Chapter 16
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To Wonder, to Marvel, to Be Astonished

Pick a card — or two, or three — for instant inspiration

As the epigraph to her newest project, Kickstart Creativity: 50 Prompted Cards to Spark Inspiration, Nashville writer and educator Bonnie Smith Whitehouse chose this admonishment from poet Mary Oliver: “The most regretful people on earth are those who felt the call to creative work, who felt their own creative power restive and uprising, and gave to it neither power nor time.” Artists of all kinds who long for more time and energy to devote to creative pursuits will find much to inspire them packed into this deck of sturdy oversized cards illustrated with brightly colored abstract designs.

The deck is divided into three sections: “Action,” “Perspective,” and “Intention.” The face of each card within a section announces its concept, such as Enliven, Mystery, or Courage, and gives a brief definition, while the reverse describes the idea in greater detail and offers three ways to apply it to creative work. The author invites users to draw and consider one card at a time or in combinations of two or three from different sections. “All makers hit slumps, doubt their abilities, or need to seek out new sources of inspiration,” says Whitehouse. “Regard this deck as a method, a catalyst, and a tool.”

Whitehouse answered questions from Chapter 16 via email.

Chapter 16: What do you see as the advantage to using cards rather than presenting the information in a traditional book format?

Bonnie Smith Whitehouse: I spent a long time trying to make this project fit the traditional format of a book, but at the end of the day, a traditional book format wasn’t going to be right because I wanted to create a tool, not a narrative. Einstein famously noted that creativity is “combinatory play,” the practice of combining things. And a traditional linear narrative in book format wouldn’t allow for combinatory play in the way a deck would. There are these endless combinations waiting to be found in the deck! Books can also get lost on the shelf. I envision Kickstart Creativity living prominently in one’s workspace, not on the bookshelf.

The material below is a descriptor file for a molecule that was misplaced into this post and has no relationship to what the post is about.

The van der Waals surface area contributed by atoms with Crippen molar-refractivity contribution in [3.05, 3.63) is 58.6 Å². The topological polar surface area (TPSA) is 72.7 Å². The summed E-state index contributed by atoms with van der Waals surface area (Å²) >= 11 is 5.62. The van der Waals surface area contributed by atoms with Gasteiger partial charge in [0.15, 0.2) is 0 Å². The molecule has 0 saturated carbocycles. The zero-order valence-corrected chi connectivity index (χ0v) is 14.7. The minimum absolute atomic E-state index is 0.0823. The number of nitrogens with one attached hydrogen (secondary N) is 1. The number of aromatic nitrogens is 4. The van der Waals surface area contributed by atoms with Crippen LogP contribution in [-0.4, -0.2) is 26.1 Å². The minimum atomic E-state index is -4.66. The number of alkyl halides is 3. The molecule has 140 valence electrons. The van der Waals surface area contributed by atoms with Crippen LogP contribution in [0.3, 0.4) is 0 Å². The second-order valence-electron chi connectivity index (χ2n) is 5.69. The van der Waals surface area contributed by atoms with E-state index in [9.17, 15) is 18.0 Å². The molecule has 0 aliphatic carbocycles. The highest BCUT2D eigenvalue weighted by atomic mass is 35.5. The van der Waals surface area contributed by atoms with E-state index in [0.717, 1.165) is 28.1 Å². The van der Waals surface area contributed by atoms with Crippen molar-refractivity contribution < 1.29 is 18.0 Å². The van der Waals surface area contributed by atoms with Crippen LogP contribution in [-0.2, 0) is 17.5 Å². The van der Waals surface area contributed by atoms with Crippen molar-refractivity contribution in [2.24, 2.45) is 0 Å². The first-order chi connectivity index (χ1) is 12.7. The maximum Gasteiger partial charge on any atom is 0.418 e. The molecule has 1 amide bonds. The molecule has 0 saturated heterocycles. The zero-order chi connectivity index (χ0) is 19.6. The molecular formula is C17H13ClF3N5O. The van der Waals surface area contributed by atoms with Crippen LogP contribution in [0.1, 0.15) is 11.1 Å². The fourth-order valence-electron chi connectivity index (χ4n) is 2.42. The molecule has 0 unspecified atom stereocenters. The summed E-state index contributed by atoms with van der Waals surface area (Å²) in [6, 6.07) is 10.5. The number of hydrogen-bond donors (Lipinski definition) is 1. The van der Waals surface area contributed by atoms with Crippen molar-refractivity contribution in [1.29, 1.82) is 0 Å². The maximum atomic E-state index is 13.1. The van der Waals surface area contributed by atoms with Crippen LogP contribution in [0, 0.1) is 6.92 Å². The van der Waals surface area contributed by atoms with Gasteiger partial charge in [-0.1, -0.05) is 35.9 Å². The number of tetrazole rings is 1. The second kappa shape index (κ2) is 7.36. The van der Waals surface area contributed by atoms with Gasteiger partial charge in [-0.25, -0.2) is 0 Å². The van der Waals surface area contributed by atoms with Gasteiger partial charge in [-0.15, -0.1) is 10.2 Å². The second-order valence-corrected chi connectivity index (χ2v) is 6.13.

Imagine you’re a home cook. This deck has a section that’s got all the contents of your pantry, a section that contains the contents of your refrigerator, and a section that’s the oven. I want to give you the tools so you or your team can mix it up, make the recipes from tried-and-true ingredients, and create something new.

Chapter 16: The methods you suggest don’t apply only to individuals; in fact, you emphasize using the cards when collaborating within groups. Why was this option important to you?

Smith Whitehouse: I consider collaboration as an ethical value. Part of this comes from my academic roots in feminist theory — the wise teachings that care and collaboration can change the world. I believe we must really learn to listen — to listen so deeply with an openness to have our stubborn minds changed. Imagine the transformative possibilities that can happen when we are humble, invested co-creators with others! And on a practical note, employers often cite “ability to work on teams” as one of the primary things they are looking for in potential hires. As a college professor who mentors students, this is something I’m acutely aware of: We do need to learn to work in teams, and we do need to learn to listen to those who may have perspectives that differ from our own. And finally, although I envisioned Kickstart Creativity before we were Zooming day and night, there are endless ways this deck can be utilized during Zoom meetings or collaborations.

Chapter 16: Several cards in the “Action” section advise “borrowing” the ideas of others (while giving them full credit, of course) as a jumping-off point for new innovations. What are the creative benefits of this approach?